Crapo Leads Efforts on Data Privacy and Protection
Data collection has implications for financial lives, including marketing of financial products, access to and cost of credit, or employment prospects
WASHINGTON, D.C. – U.S Senator Mike Crapo (R-Idaho) is leading efforts to address data privacy and protection for consumers. As Chairman of the Senate Banking Committee, Crapo recently joined Ranking Member Sherrod Brown (D-Ohio) to invite feedback from the public on the collection, use and protection of sensitive information by financial regulators and private companies in light of the immense growth and use of data for a multitude of purposes across the economy.
Today, the Banking Committee built on that effort by holding a hearing to examine these and other approaches to data privacy, including the impact on the financial services industry and how companies collect and use information in marketing and decision-making related to credit, insurance or employment.
“My concerns about big data collection go back as far as the creation of the Consumer Financial Protection Bureau (CFPB), which was collecting massive amounts of personal financial information without an individual’s knowledge or consent,” said Crapo. “But financial regulators are not the only ones engaged in big data collection; private companies are also collecting, processing, analyzing and sharing considerable data on individuals. Consumers deserve to know what type of information is being collected about them, what that information is being used for and how it is being shared.”
In many cases, an individual’s data or groups of individuals’ data is used in ways that provide value, such as risk mitigation, fraud prevention and identity verification, or to meet the requirements of laws or regulations. However, in many other cases, that data can be used in ways that have big implications for their financial lives, including to market or make decisions on financial products or services that impact a consumer’s access to or cost of credit and insurance products, or in ways that impact their employment prospects.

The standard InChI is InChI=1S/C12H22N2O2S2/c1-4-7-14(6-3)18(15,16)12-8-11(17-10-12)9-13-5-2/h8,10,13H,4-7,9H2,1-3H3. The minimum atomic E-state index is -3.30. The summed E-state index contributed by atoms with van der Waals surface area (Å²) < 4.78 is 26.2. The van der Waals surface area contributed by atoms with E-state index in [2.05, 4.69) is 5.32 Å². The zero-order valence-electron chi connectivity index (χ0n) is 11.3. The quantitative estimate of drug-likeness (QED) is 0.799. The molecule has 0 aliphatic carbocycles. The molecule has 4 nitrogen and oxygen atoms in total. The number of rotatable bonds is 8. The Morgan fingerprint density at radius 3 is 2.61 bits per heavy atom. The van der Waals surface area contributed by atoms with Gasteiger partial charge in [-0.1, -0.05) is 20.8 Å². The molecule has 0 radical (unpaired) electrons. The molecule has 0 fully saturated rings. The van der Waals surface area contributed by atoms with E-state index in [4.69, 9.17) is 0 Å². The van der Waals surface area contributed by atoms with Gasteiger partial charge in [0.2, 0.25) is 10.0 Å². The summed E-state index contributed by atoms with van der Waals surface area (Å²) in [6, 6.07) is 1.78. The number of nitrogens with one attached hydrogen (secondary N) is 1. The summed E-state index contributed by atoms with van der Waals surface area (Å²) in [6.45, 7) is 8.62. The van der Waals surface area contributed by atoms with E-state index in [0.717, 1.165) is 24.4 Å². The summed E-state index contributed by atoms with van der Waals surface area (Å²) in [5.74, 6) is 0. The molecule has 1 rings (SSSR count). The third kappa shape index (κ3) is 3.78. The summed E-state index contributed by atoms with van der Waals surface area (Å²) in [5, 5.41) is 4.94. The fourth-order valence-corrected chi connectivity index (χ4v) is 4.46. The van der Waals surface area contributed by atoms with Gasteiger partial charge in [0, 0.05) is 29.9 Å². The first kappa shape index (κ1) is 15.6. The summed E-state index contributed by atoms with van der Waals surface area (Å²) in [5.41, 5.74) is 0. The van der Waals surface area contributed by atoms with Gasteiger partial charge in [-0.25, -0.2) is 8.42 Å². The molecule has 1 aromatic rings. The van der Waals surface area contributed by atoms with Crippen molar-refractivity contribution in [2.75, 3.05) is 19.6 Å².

“As its rightful owner, an individual should have real control over his or her data,” Crapo continued. “A complete view of what data is collected, the sources of that data, how it is processed and for what purposes, and who it is being shared with is vital to individuals exercising their rights. The Banking Committee will continue to explore ways to grant consumers more information and control over their privacy, whether through legislative means or other methods.”
For Crapo’s full statement at the data privacy hearing, click here.
To view Chairman Crapo and Ranking Member Brown’s initial request for feedback, click here.
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